“If we had water when I was a child, we would be teachers, we would be doctors. I’m 67 years old, and when my children were growing up, we didn’t have water or lights. One of them is a customs officer, one works for the government, the other one is in school in America. So they learned. But we had it hard you know? Now that we have water, the one thing our grandchildren have to do is learn.” Marceline Moise
NEW WATER SYSTEM
In Petite Savanne, high in the mountains, in an area known for producing bay oil, houses perch on the hillsides. A line of washing hangs under a house, out of the rain. Agnes Jolie and Joan Auguiste, two women from the Village Council, walk slowly uphill. It is raining and steep but they keep going.
“It all began when residents of this area started speaking out. They were staying days without water. They were experiencing breakage in the pipes. And those living higher up had never had water in their homes.”
“Sometimes you get up 2 o’clock in the morning, collect water in buckets or drums, but by the time it’s 6 o’clock the water is used up. So we had to go down to the river to wash our clothes or bathe, to collect water to drink. And insects, pieces of pipes, all of those things were in the water…. And it was much worse for the people who live higher up. Residents with aged people, it was burdensome for them too, because they had to carry water on their heads, to go to their homes, especially if someone was bedridden and you had to carry water to take care of them. It was really stressful.”
Changing lives, expanding potential
“So then we as a Council decided to write a proposal to BNTF. When the consultants came, we had a community meeting. Residents pointed out that just replacing the water tank and the pipes leading to it would not solve the problem. We had a water system of well over 30 years. So our concerns were taken into consideration. The proposal for a $270,000 project became a $1.3 million project to redo the entire water system and connect all the homes in the village. Now we can wash our clothes, use our bathrooms, scrub out our homes.”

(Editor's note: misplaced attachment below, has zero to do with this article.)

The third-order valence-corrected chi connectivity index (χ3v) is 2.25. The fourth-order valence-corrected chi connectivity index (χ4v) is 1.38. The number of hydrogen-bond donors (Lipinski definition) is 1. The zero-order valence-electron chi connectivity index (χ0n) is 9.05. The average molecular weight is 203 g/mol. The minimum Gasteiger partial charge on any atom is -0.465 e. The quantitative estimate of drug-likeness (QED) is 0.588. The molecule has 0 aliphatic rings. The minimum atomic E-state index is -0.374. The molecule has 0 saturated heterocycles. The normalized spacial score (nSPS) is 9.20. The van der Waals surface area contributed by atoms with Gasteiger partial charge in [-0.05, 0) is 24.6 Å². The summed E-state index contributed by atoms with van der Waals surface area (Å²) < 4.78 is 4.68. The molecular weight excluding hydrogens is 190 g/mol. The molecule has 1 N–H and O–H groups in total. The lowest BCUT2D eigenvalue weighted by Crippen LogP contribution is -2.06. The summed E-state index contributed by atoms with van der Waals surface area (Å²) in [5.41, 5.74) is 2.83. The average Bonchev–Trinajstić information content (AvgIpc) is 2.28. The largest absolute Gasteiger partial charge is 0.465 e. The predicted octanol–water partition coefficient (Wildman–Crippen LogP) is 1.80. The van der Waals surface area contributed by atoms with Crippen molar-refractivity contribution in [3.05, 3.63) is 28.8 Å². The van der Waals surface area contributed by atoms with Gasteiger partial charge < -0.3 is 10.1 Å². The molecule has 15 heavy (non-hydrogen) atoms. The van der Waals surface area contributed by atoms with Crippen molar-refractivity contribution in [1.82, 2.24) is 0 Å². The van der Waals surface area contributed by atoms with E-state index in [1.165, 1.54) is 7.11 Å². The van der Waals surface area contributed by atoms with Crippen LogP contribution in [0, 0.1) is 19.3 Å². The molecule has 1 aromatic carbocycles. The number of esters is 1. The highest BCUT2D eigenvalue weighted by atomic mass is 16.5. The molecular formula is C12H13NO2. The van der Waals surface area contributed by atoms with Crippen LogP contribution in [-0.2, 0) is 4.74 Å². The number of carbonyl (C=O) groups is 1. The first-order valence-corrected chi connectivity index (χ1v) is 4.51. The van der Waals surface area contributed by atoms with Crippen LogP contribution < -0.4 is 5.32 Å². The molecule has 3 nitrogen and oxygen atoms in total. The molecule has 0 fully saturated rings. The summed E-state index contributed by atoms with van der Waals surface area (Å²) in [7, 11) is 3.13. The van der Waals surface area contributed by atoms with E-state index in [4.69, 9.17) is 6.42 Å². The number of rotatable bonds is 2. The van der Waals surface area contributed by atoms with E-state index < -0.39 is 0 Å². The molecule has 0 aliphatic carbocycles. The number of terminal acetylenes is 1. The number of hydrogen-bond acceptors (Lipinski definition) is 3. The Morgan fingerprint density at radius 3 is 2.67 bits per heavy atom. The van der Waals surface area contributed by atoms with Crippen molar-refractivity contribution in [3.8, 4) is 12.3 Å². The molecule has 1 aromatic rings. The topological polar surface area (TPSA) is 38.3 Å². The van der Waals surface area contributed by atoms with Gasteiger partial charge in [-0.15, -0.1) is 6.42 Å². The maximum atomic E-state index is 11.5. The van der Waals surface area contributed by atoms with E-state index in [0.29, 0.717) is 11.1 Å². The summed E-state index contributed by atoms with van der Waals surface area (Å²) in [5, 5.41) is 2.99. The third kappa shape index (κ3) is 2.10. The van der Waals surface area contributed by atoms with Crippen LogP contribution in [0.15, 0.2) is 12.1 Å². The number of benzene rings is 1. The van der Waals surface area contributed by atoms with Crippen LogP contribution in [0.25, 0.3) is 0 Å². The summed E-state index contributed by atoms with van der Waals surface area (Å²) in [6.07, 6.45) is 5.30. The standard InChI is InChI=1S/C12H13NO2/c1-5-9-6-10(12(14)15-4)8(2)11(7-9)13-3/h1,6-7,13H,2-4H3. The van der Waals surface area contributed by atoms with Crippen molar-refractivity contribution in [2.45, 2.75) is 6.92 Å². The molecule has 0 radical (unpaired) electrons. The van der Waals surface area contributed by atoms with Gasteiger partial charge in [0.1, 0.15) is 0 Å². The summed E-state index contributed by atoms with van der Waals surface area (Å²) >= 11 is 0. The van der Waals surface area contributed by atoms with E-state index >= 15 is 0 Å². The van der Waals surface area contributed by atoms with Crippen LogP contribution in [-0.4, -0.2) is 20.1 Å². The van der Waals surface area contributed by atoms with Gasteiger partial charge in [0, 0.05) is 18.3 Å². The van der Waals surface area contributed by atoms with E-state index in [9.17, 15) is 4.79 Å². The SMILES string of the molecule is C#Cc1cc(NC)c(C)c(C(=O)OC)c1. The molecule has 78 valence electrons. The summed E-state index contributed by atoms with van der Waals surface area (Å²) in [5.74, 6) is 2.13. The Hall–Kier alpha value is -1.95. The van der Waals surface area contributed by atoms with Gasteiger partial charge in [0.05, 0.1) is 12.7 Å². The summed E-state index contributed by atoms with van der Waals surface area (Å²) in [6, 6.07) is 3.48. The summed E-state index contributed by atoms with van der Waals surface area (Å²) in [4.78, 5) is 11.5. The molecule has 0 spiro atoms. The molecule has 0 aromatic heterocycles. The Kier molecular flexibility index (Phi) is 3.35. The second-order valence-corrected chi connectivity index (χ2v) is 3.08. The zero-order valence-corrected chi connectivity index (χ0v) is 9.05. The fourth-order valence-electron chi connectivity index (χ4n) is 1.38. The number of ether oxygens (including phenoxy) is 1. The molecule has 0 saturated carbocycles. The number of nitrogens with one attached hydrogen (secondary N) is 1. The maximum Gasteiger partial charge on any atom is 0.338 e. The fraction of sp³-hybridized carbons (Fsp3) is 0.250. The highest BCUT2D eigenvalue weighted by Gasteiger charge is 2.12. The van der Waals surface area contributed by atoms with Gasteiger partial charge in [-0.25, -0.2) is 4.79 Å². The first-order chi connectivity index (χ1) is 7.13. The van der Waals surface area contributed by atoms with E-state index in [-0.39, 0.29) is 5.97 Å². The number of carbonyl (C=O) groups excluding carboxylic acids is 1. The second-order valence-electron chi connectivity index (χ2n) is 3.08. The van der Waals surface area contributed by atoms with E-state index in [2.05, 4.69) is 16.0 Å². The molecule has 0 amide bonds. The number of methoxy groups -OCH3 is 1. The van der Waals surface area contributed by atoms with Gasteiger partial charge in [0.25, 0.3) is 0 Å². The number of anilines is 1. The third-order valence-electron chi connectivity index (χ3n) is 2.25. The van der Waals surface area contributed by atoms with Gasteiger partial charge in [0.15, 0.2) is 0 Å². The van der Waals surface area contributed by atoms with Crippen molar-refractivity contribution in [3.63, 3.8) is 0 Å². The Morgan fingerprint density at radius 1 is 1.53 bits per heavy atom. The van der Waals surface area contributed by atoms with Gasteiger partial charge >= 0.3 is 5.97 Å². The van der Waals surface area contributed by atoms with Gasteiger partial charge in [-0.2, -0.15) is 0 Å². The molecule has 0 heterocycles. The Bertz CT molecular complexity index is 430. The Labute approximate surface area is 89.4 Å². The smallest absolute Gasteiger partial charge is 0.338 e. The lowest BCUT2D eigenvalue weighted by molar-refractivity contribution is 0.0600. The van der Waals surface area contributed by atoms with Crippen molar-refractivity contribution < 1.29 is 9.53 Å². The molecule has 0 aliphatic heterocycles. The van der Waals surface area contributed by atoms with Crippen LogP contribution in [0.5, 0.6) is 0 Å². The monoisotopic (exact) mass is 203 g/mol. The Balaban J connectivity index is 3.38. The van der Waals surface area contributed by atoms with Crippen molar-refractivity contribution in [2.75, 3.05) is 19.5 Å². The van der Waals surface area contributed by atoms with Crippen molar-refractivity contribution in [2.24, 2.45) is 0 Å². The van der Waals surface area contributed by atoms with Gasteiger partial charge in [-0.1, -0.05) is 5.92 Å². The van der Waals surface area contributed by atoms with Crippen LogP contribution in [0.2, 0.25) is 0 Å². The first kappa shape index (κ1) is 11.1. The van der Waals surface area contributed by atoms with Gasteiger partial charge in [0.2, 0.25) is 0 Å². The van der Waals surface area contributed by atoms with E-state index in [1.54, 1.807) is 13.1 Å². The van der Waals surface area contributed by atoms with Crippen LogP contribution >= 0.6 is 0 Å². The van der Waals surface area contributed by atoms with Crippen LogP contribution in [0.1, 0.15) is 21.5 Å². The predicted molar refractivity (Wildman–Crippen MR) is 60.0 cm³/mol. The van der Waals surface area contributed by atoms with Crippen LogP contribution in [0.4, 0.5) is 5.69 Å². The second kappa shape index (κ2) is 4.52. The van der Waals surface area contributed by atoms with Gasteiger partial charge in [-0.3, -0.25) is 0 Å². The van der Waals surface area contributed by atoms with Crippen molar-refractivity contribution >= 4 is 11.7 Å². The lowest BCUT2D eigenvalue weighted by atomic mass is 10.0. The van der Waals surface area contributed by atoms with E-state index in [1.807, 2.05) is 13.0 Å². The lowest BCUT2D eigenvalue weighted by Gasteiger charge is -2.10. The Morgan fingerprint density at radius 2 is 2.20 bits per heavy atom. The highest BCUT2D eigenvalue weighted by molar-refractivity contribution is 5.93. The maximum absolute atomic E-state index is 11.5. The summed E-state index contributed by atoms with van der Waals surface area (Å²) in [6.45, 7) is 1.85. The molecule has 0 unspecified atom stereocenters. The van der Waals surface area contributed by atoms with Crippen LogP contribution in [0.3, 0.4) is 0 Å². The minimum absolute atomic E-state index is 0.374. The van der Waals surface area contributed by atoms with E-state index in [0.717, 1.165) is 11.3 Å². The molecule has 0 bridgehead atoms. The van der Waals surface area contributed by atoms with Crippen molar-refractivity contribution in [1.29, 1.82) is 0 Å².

Ignatis Francis and Marceline Moise are longtime friends and neighbours from the area up the mountain that never had a supply of running water. The new water system has changed their lives, and expanded the potential of generations to come.
“Before, when they wake up in the morning, our children had to take their little calabash or bottle to the river and bathe. And then fill their little container, so that when they come back from school, we can use that water to cook for them. Our children had to bathe in basin because we had no water, no pipes. When it comes to school now, they are late! Always late. Then at 3o’clock, after school, they still had to make about two trips for water again. Sometimes they had to wash their uniforms in that little water. Now we have the water inside our home. Our children have all the time to do their studies and all that they need to do.”
“Things wasn’t looking bright with us, but we have the water now.”